China's energy-buying binge is just starting
More deals are coming after CNOOC's $15B grab of Canada's Nexen.
By Aaron Levitt
Most investors had never heard of Canadian energy company Nexen (NXY) -- until Monday, when it became the center of the largest overseas takeover from a Chinese company. China's biggest offshore oil and gas explorer, CNOOC (CEO) has agreed to pay $27.50 for each common share of Nexen, or roughly $15.1 billion. That's nearly a 61% premium to the company's closing price on July 20.
China has certainly taken notice of North America's shale oil boom. Earlier this year, Sinopec (SHI) made its first incursion into U.S. shale with a $2.2 billion investment to create a joint venture with Devon Energy (DVN). However, China's latest deal just goes to show how serious the Asian Dragon is about securing these resources.
The move is the most ambitious venture yet by the commodities-hungry nation into the North American energy sector since its failed 2005 attempt to buy Unocal for $18.5 billion. That deal was thwarted by a U.S. political backlash.
If successful, the Nexen buyout will give CNOOC and China access to Nexen's assets in Canada, the U.K., West Africa and the Gulf of Mexico. Those Gulf assets produced nearly 207,000 barrels a day in the second quarter of 2012 as the U.S. drilling moratorium ended. Ultimately, CNOOC will add more than 900 million barrels of oil equivalent to its reserves at a cost of only $19.94 per barrel through the deal.
It certainly needs those assets. Based on its current production, CNOOC has only about nine years worth of reserves. That puts it at the bottom of the pack when it comes to major oil companies worldwide. With a goal of increasing production by 3% a year, the deal will increase CNOOC's proven reserves by more than 30%. That will go a long way toward helping China meet its growing energy needs.
Analysts estimate that China will produce 4.5 million barrels per day in 2012. However, the nation's current demand is pegged at roughly 10.3 million barrels per day. That means a lot of imports as well as additional asset/reserve acquisitions.
Overall, securing these assets now, while prices are relatively cheap, makes strategic sense for any nation or company. In addition, many of the acquiring Chinese companies are behind the curve in terms of drilling technology. By purchasing smaller to midsize North American energy companies, China can gain access not only to these critical resources, but to the know-how for tapping them.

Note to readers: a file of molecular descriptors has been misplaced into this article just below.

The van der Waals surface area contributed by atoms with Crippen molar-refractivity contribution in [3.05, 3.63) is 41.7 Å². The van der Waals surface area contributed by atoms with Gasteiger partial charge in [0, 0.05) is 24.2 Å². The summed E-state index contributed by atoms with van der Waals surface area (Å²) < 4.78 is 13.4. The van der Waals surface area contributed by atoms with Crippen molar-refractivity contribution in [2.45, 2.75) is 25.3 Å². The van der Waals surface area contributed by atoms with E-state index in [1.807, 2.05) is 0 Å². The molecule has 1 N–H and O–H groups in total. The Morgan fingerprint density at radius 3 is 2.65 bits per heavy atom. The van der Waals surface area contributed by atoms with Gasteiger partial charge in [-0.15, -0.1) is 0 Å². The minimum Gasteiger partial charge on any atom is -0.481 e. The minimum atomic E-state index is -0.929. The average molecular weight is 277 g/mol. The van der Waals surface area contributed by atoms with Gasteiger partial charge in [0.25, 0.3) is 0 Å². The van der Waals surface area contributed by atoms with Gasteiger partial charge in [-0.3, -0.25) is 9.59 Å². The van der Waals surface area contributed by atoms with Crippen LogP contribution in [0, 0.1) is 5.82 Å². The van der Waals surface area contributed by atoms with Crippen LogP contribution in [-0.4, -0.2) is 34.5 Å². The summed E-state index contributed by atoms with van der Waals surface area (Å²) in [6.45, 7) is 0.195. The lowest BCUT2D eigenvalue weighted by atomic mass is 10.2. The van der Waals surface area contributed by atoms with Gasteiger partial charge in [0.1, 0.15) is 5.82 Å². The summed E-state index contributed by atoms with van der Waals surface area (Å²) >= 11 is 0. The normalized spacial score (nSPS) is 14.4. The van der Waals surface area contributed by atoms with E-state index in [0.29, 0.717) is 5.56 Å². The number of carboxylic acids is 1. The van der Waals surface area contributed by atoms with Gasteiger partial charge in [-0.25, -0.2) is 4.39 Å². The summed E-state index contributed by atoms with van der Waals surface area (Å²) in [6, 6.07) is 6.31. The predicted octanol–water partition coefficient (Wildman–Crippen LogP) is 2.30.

The U.S. Energy Information Administration estimates that China holds around a fifth of all shale resources and has the largest technically recoverable assets on the planet. Yet, its state-owned oil enterprises lack the capabilities to tap that potential without outside help.
That'll send China back to the well again in North America -- especially to Canada, which has become the go-to region for Chinese energy producers seeking to add reserves. Including the Nexen-CNOOC deal, Chinese companies have spent roughly $49 billion buying Canadian energy assets. That compares to just $3.5 billion spent on U.S. acquisitions.
Canada accounts for over 90% of all proven energy reserves outside of OPEC, and in an effort to reduce its dependence on the U.S., Canadian Prime Minister Steven Harper and his administration have effectively put out an "open for business" sign to attract more foreign investment. Politically, Canada remains that place to pick up vast reserves easily.
Playing China's energy ambitions
For investors, the Nexen-CNOOC deal underscores China's energy ambitions. Overall, the nation needs more reserves and North America -- particularly Canada -- has exactly what it's looking for. This pattern of joint venture/buyout should continue to play out over the next few years. For energy investors, that could spell opportunity.
Picking an M&A target among Canada's energy sector is a daunting task, but the sheer size of the Nexen-CNOOC deal puts beleaguered EnCana (ECA) in China's crosshairs. It's one of North America's largest natural gas producers and the largest independent producer in Canada. Last year, a proposed joint venture between EnCana and PetroChina (PTR) worth roughly $5.4 billion fell through.
Since that time, EnCana shares have fallen hard as ultra-low natural gas prices have taken their toll. Given the company's $16 billion market cap and China's thirst for energy, I wouldn't be surprised if the company announced some sort of deal this year.
Perhaps even more of a "sure thing" could be found in the trio of Baytex (BTX), Enerplus (ERF) and Pengrowth (PGH). All feature low market caps and great unconventional shale/oil sands reserves. Already, China has flocked to many such companies as a cheap way to add reserves. Sinopec's buyout of Daylight Energy was the latest example of this, and these three could be the next to go.
Overall, the lesson here is that China is willing to go to great lengths to secure the supplies it needs. For investors, that means loading up on selected shale producers in North America.
As of this writing, Aaron Levitt doesn't own any securities mentioned here.
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